Tom Worthington tom.worthington at tomw.net.au
Mon Sep 30 10:46:06 AEST 2013

On 29/09/13 11:25, Roger Clarke wrote:

> ... Is it all that much better now?

My anecdote is of a senior academic who congratulated me on the very 
high student feedback score for my e-learning course. He then asked "How 
many contact hours are there for the course?". I explained that an 
e-learning course has no contact hours, in the conventional sense. He 
looked very worried and said: "I think you need to invite all the 
students to come in, so you can ask them if it is okay not to have 
contact hours". I explained the students could be anywhere in the world 
(one Australian university had a student in orbit). The students might 
be a little annoyed to be required to travel to Canberra, just so they 
could explain they did not want to travel to Canberra.

> Where I think lectures help is in assisting candidates to break into
>  a new topic-area ... at the end of a logical block within a unit.

With the usual e-learning course you have a socializing period at the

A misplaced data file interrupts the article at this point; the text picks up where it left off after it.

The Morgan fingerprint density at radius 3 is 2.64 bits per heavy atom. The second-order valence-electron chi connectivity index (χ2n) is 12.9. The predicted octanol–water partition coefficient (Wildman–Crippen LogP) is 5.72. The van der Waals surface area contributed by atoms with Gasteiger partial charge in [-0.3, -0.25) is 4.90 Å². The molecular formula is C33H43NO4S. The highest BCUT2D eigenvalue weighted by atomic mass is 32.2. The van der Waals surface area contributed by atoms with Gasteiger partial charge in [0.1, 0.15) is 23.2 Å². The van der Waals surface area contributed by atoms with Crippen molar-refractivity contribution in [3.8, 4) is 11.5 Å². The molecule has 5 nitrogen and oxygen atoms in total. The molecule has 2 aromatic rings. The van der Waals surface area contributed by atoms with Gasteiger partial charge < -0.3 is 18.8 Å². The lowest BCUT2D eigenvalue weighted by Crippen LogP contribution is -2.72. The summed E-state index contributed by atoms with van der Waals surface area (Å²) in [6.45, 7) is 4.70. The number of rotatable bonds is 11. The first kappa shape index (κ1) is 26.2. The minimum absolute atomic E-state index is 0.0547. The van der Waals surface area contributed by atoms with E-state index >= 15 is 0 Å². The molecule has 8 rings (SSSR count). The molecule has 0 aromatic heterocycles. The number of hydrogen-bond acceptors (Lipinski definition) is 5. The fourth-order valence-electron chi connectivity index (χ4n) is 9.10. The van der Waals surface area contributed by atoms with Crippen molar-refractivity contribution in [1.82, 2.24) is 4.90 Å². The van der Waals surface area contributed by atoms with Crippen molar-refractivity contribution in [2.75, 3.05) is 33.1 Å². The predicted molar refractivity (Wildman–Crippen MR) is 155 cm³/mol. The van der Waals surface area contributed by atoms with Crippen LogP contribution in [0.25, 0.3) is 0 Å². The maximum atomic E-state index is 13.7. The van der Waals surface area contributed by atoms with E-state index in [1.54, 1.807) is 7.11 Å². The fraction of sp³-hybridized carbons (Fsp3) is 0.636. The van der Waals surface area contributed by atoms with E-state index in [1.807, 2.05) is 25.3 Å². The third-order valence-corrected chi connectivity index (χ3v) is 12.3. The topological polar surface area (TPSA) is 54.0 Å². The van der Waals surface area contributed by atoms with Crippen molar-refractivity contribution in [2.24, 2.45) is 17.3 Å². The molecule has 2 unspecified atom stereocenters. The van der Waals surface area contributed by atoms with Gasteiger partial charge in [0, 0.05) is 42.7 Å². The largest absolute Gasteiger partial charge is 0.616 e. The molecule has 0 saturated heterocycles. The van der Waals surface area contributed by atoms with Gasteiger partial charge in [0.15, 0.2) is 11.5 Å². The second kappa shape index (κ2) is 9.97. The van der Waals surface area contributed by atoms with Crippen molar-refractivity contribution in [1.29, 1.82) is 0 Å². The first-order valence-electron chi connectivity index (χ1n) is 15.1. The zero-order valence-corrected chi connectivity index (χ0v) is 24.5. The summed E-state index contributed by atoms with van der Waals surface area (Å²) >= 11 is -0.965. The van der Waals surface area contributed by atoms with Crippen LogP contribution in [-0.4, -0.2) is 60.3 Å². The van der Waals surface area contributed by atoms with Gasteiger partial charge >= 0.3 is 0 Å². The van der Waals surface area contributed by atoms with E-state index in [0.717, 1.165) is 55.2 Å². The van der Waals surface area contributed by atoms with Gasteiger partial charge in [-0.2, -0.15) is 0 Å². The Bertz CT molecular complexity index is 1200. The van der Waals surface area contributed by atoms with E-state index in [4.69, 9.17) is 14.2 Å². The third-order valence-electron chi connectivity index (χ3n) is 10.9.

beginning, points for review along the way and summary/celebration at 
the end. On a finer scale I have proposed synchronization points:

> ... you can't *help* the bottom 10-20% ...

We can help the struggling students with progressive assessment and
feedback, to either improve or realize they should withdraw from the

> ... I attended a small percentage of lectures in most subjects ...

I attended most lectures, I hated them, but I attended. Perhaps that
was why I did not do well in my studies.

On 29/09/13 12:49, Roger Clarke wrote:

> I was meaning in the sense of attendances at lectures typically being
> half (or less) of the unit enrolment.   ...

About 25% attendance seems to be typical for blended courses with
optional lectures.

I ran my ICT Sustainability course with optional face-to-face tutorials
last semester. About one third turned up to the first one, by the last
one I was down to the 10% who were required by their visa conditions to
attend. I am dropping the set tutorials next semester. Students tend to
book an individual appointment, or come in with a friend, just before an
assignment deadline, for help.

Tom Worthington FACS CP, TomW Communications Pty Ltd. t: 0419496150
The Higher Education Whisperer http://blog.highereducationwhisperer.com/
PO Box 13, Belconnen ACT 2617, Australia  http://www.tomw.net.au
Liability limited by a scheme approved under Professional Standards

Adjunct Senior Lecturer, Research School of Computer Science,
Australian National University http://cs.anu.edu.au/courses/COMP7310/

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